Double-edged irony of the Richards


Richard III is a more typical and triumphantly successful Hands production. It is almost extravagantly inventive, crammed with powerful imagery, some lurid, some hauntingly delicate. It also contains a plethora of fine performances. Richard Pasco's beautifully-spoken Clarence, Joe Melia's sly murderer, Bruce Purchase's hearty, honest Hastings and Derek Godfrey's icy, ultra-civilised Buckingham.

Shakespeare's play is replete with horror and grotesque comedy. Terry Hands, not content to allow the outrageous story to make its own effect, takes each scene one step further beyond the bounds of the expected and the sane.

It is not only horror that is given extra emphasis. We know that Richard has a snobbish contempt for Edward's less than aristocratic queen, Domini Blythe, in the play's early scenes, has a Midlands accent, too much make-up and a large and foolish handbag which keeps getting in her way.

Richard III

Howard is a regal, dangerous and very angry Richard. Instead of a hunchback, he has a game leg and a permanently gloved hand with a dagger built in. He is irascible and violent, a man bearing constant pain with courage but without patience. He is getting his own back on the world.

Howard times his outbursts of rage precisely and then lets loose with awesome violence. He uses his ability to dominate the stage to terrifying effect. It seems quite credible that all those protesting lords and weeping ladies would have stood helplessly by to watch his crimes. He is superhuman.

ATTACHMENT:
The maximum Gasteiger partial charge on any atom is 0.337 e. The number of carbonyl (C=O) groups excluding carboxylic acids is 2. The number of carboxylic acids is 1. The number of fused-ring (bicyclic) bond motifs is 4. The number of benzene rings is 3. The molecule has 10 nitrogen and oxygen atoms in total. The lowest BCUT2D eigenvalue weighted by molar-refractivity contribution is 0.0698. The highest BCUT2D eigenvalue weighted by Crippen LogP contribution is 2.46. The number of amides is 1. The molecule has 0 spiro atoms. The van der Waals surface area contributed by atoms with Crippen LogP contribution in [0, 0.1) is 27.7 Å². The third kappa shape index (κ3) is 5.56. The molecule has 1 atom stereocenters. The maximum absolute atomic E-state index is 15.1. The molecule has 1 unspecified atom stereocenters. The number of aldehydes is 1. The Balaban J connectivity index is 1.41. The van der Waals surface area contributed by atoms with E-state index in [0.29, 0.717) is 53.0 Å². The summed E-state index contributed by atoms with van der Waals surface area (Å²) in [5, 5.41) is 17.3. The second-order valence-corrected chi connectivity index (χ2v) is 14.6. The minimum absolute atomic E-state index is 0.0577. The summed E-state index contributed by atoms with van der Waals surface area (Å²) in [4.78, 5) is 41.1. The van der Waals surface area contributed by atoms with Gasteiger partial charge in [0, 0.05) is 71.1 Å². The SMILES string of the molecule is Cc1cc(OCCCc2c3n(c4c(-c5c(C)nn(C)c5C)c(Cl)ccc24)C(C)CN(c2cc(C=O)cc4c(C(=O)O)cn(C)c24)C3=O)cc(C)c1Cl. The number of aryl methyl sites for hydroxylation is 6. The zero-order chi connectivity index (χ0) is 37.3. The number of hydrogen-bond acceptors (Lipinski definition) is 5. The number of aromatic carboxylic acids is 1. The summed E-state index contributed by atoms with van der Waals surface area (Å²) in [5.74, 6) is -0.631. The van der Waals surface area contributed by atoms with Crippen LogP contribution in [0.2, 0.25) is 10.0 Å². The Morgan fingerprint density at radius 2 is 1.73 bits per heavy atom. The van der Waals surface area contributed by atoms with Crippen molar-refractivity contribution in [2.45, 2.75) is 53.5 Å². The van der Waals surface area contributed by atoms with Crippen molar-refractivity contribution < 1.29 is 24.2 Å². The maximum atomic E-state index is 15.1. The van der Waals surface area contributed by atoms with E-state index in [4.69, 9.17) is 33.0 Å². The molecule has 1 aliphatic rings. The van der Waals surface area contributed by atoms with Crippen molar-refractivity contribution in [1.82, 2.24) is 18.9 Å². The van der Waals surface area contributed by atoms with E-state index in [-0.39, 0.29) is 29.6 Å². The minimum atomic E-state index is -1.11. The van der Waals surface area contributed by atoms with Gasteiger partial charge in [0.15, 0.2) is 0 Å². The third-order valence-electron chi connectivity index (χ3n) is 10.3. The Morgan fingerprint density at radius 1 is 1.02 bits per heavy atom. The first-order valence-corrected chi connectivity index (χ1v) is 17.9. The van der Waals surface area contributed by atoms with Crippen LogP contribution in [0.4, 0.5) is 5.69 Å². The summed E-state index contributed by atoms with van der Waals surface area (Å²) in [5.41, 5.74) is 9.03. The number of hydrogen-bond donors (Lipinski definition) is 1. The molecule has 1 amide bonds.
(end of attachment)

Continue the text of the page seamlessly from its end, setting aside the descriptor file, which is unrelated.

It is a performance which chimes perfectly with Hands's vision. When the infant York leaps on his crippled uncle's shoulders, Howard stands up, a maddened animal, and whirls round, trying to throw the child. A bystanding lord rescues the little prince and the scene ends in horrified embarrassment. It is an inspired touch and Howard carries iy out with frightening conviction.

Something is lost among all these exaggerated effects: the refinement of irony, the menace of the man who kills with a smile, in fact the quality which so notably distinguished the Rustavali company's beautiful and subtle production seen in London earlier this year.

But, if Hands's method has its limitations, his production, exhilarating for its speed and savagery, breathtaking for its audacious vulgarity, is always thrilling.

Lucy Hughes Hallett

Now! Review, 14.11.80

Playing Shakespeare/Richard III